By Patrick Worsnip
UN passes resolution to allow gov't to use money to help rebuild country.
Iraq's energy revenues will be immune from financial claims through 2009 under a resolution passed by the UN Security Council on Monday.
A US- and British-drafted resolution, passed by all 15 council members, also agreed to a Baghdad request for a review of past council resolutions on Iraq dating back to the Saddam Hussein era with the aim of terminating outdated ones.
Two months after the US-led invasion that toppled Saddam in 2003, Iraq's oil and gas proceeds were put into a development fund for the country. An international board monitors the fund, now held in Baghdad.
The Security Council ruled at the time that the proceeds would be immune from seizure under legal claims. Iraq is still laden with debts and claims inherited from Saddam, notably from Kuwait, which the former Iraqi leader invaded in 1990.
Since then, the immunity has been renewed as part of an annual resolution to authorise foreign forces in Iraq. That authority lapses on Dec. 31 and is being replaced by bilateral accords between Iraq and individual countries, so this year's resolution was confined to the energy revenues issue.
"We need the assurances that Iraq's resources and financial assets are available for the country's recovery program," Foreign Minister Hoshiyar Zebari told the council.
"Without such assurances, the functioning of the Iraqi government and the current stability could be seriously endangered."
But he said Iraq, which sits on the world's third-largest oil reserves, was "fully committed to the resolution of all legitimate claims", in particular settlements stemming from the invasion of Kuwait.
US Ambassador Zalmay Khalilzad said the extension, which lasts until the end of 2009, would give the Iraqis time to work on plans for dealing with claims.
"I think this was very important. Without such support the progress could have been put at risk," he told reporters.
The council also decided to review its resolutions on Iraq beginning in 1990, some of them imposing sanctions on the Saddam government.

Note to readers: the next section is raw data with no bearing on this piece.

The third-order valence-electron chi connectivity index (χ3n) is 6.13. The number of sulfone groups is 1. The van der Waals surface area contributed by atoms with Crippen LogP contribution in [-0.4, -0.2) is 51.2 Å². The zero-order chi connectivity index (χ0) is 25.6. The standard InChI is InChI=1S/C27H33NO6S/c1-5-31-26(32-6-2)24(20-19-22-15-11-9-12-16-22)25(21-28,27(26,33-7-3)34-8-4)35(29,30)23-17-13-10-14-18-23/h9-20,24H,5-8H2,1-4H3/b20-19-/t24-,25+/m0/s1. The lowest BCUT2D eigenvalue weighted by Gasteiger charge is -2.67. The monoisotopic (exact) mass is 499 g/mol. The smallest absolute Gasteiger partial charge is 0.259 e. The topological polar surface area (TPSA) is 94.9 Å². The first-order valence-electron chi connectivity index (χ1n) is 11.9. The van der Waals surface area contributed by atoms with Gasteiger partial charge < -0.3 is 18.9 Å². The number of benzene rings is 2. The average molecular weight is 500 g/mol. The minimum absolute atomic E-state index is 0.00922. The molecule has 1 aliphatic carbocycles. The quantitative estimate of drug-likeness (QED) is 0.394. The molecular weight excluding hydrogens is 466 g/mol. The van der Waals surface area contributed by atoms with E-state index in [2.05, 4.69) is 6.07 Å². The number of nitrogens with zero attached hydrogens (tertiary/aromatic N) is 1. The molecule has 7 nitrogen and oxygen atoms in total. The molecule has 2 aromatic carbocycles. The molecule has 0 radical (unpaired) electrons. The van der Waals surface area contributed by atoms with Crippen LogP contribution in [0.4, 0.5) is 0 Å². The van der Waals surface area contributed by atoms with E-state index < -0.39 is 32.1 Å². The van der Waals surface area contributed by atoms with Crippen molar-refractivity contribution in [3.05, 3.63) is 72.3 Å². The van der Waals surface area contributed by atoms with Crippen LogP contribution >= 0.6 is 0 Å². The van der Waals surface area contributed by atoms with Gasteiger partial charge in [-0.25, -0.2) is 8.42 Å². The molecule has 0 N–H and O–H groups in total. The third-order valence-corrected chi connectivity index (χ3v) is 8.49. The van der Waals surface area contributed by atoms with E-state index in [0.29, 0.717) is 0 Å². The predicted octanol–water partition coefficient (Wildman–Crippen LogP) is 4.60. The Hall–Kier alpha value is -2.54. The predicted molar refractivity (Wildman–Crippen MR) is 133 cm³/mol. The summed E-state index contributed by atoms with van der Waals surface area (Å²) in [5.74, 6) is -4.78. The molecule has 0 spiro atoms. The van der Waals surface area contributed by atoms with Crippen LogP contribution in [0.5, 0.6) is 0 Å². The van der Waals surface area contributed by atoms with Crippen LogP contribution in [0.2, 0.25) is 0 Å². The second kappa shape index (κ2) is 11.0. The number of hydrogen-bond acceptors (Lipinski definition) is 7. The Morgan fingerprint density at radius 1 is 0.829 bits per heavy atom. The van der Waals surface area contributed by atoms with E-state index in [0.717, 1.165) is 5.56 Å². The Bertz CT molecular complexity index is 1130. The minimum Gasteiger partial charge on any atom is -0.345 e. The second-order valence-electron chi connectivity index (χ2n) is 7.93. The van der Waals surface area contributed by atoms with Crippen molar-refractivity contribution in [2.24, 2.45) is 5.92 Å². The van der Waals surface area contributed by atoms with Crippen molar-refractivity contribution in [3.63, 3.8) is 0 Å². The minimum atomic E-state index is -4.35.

"It's right that we now overhaul their provision with a view to their termination as soon as is feasible," British Ambassador John Sawers told the council.
The council asked UN Secretary-General Ban Ki-moon to consult with Iraq on the issue and report back.
To replace the UN mandate over foreign forces in Iraq, the Baghdad parliament last month approved a security pact with the United States that paves the way for US forces to withdraw by the end of 2011.
But approval of a similar measure that would allow troops from Britain, Australia and some other nations to stay on fell hostage on Monday to a political row in Iraq's parliament. The speaker suspended the body's regular session until Jan. 7 after deputies demanded he stand down over an alleged insult.
In his speech to the council, Zebari paid tribute to the countries that had sent troops to Iraq, some of them at considerable cost in money and lives. The United States has lost over 4,200 citizens there, mainly in insurgent attacks.
"Iraq owes you a debt of gratitude," Zebari told the troop contributing countries, "and we share our condolences with you for the sacrifices that this historic struggle has required."
He said that partly due to a big decrease in attacks "this year we have achieved remarkable progress and turned a vital corner towards the stabilization and recovery of my country".